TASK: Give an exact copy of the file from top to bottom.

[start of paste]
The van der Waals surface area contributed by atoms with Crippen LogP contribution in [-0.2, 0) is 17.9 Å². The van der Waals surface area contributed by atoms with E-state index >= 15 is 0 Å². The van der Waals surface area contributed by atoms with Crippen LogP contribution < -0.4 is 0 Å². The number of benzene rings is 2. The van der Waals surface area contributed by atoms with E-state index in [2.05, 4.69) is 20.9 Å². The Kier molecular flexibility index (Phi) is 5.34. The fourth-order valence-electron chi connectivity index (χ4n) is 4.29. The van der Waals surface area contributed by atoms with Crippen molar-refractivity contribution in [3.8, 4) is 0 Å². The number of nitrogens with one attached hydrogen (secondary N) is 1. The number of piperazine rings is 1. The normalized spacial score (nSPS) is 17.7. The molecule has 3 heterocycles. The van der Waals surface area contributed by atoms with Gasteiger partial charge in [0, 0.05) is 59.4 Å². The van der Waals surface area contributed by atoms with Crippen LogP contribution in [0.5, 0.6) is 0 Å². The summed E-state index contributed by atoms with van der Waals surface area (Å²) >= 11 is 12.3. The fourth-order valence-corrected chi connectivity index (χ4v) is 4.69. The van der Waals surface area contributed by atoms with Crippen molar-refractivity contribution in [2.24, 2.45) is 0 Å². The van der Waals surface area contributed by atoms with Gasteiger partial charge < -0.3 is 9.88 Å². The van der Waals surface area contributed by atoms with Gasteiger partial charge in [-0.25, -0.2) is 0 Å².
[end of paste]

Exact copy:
The van der Waals surface area contributed by atoms with Crippen LogP contribution in [-0.2, 0) is 17.9 Å². The van der Waals surface area contributed by atoms with E-state index >= 15 is 0 Å². The van der Waals surface area contributed by atoms with Crippen LogP contribution < -0.4 is 0 Å². The number of benzene rings is 2. The van der Waals surface area contributed by atoms with E-state index in [2.05, 4.69) is 20.9 Å². The Kier molecular flexibility index (Phi) is 5.34. The fourth-order valence-electron chi connectivity index (χ4n) is 4.29. The van der Waals surface area contributed by atoms with Crippen molar-refractivity contribution in [3.8, 4) is 0 Å². The number of nitrogens with one attached hydrogen (secondary N) is 1. The number of piperazine rings is 1. The normalized spacial score (nSPS) is 17.7. The molecule has 3 heterocycles. The van der Waals surface area contributed by atoms with Gasteiger partial charge in [0, 0.05) is 59.4 Å². The van der Waals surface area contributed by atoms with Crippen LogP contribution in [0.5, 0.6) is 0 Å². The summed E-state index contributed by atoms with van der Waals surface area (Å²) >= 11 is 12.3. The fourth-order valence-corrected chi connectivity index (χ4v) is 4.69. The van der Waals surface area contributed by atoms with Crippen molar-refractivity contribution in [2.24, 2.45) is 0 Å². The van der Waals surface area contributed by atoms with Gasteiger partial charge < -0.3 is 9.88 Å². The van der Waals surface area contributed by atoms with Gasteiger partial charge in [-0.25, -0.2) is 0 Å².